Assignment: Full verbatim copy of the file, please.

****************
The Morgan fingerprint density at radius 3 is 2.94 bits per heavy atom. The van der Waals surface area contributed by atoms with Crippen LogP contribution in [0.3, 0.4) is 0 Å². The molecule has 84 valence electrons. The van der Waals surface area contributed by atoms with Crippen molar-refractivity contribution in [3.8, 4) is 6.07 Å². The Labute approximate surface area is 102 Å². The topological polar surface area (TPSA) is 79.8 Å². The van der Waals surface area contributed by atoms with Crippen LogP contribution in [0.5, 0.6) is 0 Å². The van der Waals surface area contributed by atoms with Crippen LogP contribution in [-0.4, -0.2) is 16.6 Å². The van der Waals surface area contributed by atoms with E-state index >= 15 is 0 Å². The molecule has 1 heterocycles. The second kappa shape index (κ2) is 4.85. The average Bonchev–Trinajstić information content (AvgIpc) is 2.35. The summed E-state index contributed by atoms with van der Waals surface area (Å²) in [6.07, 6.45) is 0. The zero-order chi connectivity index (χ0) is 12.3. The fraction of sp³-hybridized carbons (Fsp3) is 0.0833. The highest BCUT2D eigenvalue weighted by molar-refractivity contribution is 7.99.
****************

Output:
The Morgan fingerprint density at radius 3 is 2.94 bits per heavy atom. The van der Waals surface area contributed by atoms with Crippen LogP contribution in [0.3, 0.4) is 0 Å². The molecule has 84 valence electrons. The van der Waals surface area contributed by atoms with Crippen molar-refractivity contribution in [3.8, 4) is 6.07 Å². The Labute approximate surface area is 102 Å². The topological polar surface area (TPSA) is 79.8 Å². The van der Waals surface area contributed by atoms with Crippen LogP contribution in [0.5, 0.6) is 0 Å². The van der Waals surface area contributed by atoms with Crippen LogP contribution in [-0.4, -0.2) is 16.6 Å². The van der Waals surface area contributed by atoms with E-state index >= 15 is 0 Å². The molecule has 1 heterocycles. The second kappa shape index (κ2) is 4.85. The average Bonchev–Trinajstić information content (AvgIpc) is 2.35. The summed E-state index contributed by atoms with van der Waals surface area (Å²) in [6.07, 6.45) is 0. The zero-order chi connectivity index (χ0) is 12.3. The fraction of sp³-hybridized carbons (Fsp3) is 0.0833. The highest BCUT2D eigenvalue weighted by molar-refractivity contribution is 7.99.